Also, Manning was believed to have provided Wikileaks with video of the Granai Airstrike of a B-1 Bomber in 2009, also known as the Granai massacre. Between 86 and 147 civilians, mostly women and children, were killed during the strike in the Farah province of Afghanistan. (Deliberately directing an attack on a civilian population or on individual civilians not taking part in direct hostilities is considered a war crime.)
Nearly 780 formerly secret documents known as the Guantanamo Bay File Leak, also attributed to Manning, revealed the detention of over 150 innocent Afghani and Pakistani farmers, drivers, cooks, and a 14 year old boy held for several years without being charged of a crime. There was also evidence of sexual abuse and torture. The UK Court of Appeal ruled former prisoner, Binyam Mohamed, a citizen of the United Kingdom, was the victim of "cruel, inhumane and degrading treatment by the United States authorities" and awarded him compensation in the amount of £1 million.
Documents known as the War Logs also allegedly provided to Wikileaks by Manning showed much larger civilian casualties than previously reported by the United States. The reports from the Iraq War Log recorded the deaths of 66,000 civilians. The Afghan War Log reported the deaths of over 91,000 civilians.
In addition to the videos, the Guantanamo Bay Files and the War Logs, 251,287 diplomatic cables were leaked, exposing US spying on the United Nations as well as allied nations from 1966-2010. It was also revealed that the US State Department backed giant corporations like Nike and Nautica who blocked a proposed increase in the Haitian minimum wage in 2009, a country long ravaged by poverty and famine.
But arguably the most horrifying of the crimes leaked by Manning was the alleged involvement of US contractor DynCorp in child trafficking and providing children as entertainment for a sex party for Afghan security recruits. In multiple reports, boys between the ages of 8-15 were forced to dance for men and afterward were purchased for sex. The Guardian reported that two Afghan policemen and nine others were arrested for "purchasing services from a child." Dyncorp faced similar allegations in 1999 in Bosnia when whistle blower, Kathryn Bolkovac, a UN Police Monitor accused Dyncorp employees in Bosnia of selling and having sex with minors. She was fired by DynCorp but filed an unfair dismissal case in Great Britain and won.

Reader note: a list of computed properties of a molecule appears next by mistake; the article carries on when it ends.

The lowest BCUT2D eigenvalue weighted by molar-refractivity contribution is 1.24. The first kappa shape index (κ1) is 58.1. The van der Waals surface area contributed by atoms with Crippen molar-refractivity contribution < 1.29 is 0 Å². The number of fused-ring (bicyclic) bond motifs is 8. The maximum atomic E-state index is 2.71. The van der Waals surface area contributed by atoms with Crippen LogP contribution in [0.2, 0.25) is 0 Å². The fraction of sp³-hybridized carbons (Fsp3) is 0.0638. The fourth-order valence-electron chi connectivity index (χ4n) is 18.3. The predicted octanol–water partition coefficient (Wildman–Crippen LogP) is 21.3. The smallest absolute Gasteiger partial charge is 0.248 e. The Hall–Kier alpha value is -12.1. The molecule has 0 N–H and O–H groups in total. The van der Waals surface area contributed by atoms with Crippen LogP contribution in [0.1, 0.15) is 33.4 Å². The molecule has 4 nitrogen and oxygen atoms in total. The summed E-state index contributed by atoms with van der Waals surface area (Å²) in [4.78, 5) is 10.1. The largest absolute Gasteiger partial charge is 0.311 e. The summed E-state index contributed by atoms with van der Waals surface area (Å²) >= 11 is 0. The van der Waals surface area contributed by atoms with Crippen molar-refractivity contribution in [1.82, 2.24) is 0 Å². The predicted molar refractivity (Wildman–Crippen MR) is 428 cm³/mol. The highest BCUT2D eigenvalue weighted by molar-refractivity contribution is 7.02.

Manning was convicted on July 30, 2013 of 17 charges including espionage and theft, but acquitted of aiding the enemy. Manning was sentenced to 35 years in prison.
On August 22, 2013, Manning released a statement saying that she is a transgender person and considers herself to be a woman. She requests that she be referred to as Chelsea Manning going forward.
Within minutes American mainstream media, in an obvious attempt at sensationalism and ratings grabbing began asking people on the street if they thought taxpayers should have to pay for Chelsea's hormone therapy. Not a single person was asked their opinion on tax payer funded torture, the detention and massacre of innocent civilians, or the sex trafficking of children. Instead, the mainstream media chose to focus on the personal life of Chelsea Manning, who as one of the over 700,000 transgender Americans now finds herself in possibly the most vulnerable group in America, second only to whistle-blowers it seems.
It is incorrigible for politicians and so-called journalists to distract the world with Chelsea Manning's personal situation when Americans urgently need to address the issues Chelsea brought to light, and to consider the fate of the whistle-blowers whose sacrifices do not endanger, but ensure our freedom. She gave up her freedom to expose horrible atrocities upon human beings that demand investigation. And for that, she is a hero.